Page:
Unusual or unexpected effect of treatment, Unexpected drug reaction , Educational Purpose (only if useful for a systematic review or synthesis)
Carolyn J. Steber, Scott L. Perkins, Kira B. Harris
(Levine College of Health Sciences, Wingate University, Wingate, NC, USA)
Am J Case Rep 2016; 17:231-234
A fixed-drug eruption (FDE) is a reaction characterized by cutaneous lesions that appear due to exposure to a particular drug. Barbiturates, carbamazepine, sulfamethoxazole, and tetracyclines have all been associated with causation of FDEs. Although these drugs are more commonly associated with FDEs, any introduction of a medication has the potential to result in a FDE. Metformin, a commonly used medication to improve glycemic control, has been reported to cause dermatologic reactions in some case reports, but only a single previously documented case report discusses the potential of metformin-associated FDE.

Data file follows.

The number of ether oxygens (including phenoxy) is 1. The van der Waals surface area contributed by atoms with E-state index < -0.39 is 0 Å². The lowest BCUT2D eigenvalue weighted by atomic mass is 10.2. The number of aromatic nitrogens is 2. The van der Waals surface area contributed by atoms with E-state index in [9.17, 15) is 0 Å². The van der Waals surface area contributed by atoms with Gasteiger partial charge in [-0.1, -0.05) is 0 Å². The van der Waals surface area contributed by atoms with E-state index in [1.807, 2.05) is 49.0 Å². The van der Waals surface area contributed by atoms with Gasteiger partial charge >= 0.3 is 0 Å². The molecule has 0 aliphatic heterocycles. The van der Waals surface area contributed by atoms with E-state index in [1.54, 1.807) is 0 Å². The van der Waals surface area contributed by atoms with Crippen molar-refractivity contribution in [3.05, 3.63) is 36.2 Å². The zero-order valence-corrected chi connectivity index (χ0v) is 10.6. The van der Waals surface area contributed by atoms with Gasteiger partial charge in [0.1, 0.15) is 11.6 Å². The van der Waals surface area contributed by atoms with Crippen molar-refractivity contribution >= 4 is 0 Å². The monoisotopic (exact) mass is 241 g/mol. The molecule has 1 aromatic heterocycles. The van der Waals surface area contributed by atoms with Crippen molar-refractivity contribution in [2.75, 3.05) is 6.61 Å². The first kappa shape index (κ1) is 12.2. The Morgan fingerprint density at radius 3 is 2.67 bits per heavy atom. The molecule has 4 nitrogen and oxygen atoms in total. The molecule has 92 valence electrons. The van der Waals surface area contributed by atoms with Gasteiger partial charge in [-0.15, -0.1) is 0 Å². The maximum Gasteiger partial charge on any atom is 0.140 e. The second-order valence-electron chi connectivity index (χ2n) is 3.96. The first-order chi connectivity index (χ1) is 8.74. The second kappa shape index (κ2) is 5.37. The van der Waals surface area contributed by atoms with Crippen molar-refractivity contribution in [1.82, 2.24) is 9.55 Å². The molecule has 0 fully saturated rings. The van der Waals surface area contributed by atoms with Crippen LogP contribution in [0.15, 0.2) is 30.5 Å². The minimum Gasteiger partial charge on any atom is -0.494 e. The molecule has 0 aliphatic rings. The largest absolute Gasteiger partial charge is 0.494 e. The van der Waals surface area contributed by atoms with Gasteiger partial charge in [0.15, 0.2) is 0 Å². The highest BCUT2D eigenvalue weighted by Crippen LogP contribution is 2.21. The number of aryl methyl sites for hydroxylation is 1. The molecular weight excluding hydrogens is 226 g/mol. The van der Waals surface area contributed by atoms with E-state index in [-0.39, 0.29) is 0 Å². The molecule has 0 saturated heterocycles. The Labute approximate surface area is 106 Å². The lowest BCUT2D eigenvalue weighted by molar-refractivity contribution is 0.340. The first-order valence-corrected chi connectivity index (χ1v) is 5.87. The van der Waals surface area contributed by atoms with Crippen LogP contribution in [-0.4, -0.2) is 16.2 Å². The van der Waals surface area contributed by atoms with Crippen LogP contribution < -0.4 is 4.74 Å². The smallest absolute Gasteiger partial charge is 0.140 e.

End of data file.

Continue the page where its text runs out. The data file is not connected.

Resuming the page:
CASE REPORT: We describe a 56-year-old woman who developed a FDE with multiple exposures to metformin. Upon each exposure, small, round, erythematic lesions developed on the palms of the hands and soles of the feet; these lesions resolved each time after discontinuation of metformin. According to the Naranjo scale, there is a definite association between metformin and FDE in this case (score of 8).
CONCLUSIONS: This report contributes to the limited documented literature on metformin-induced FDE. Clinicians should be made aware of possible FDEs associated with this commonly used medication.
Keywords: Diabetes Mellitus, Type 2 - drug therapy, Drug Eruptions - etiology, Female, Humans, Hypoglycemic Agents - adverse effects, Metformin - adverse effects, Middle Aged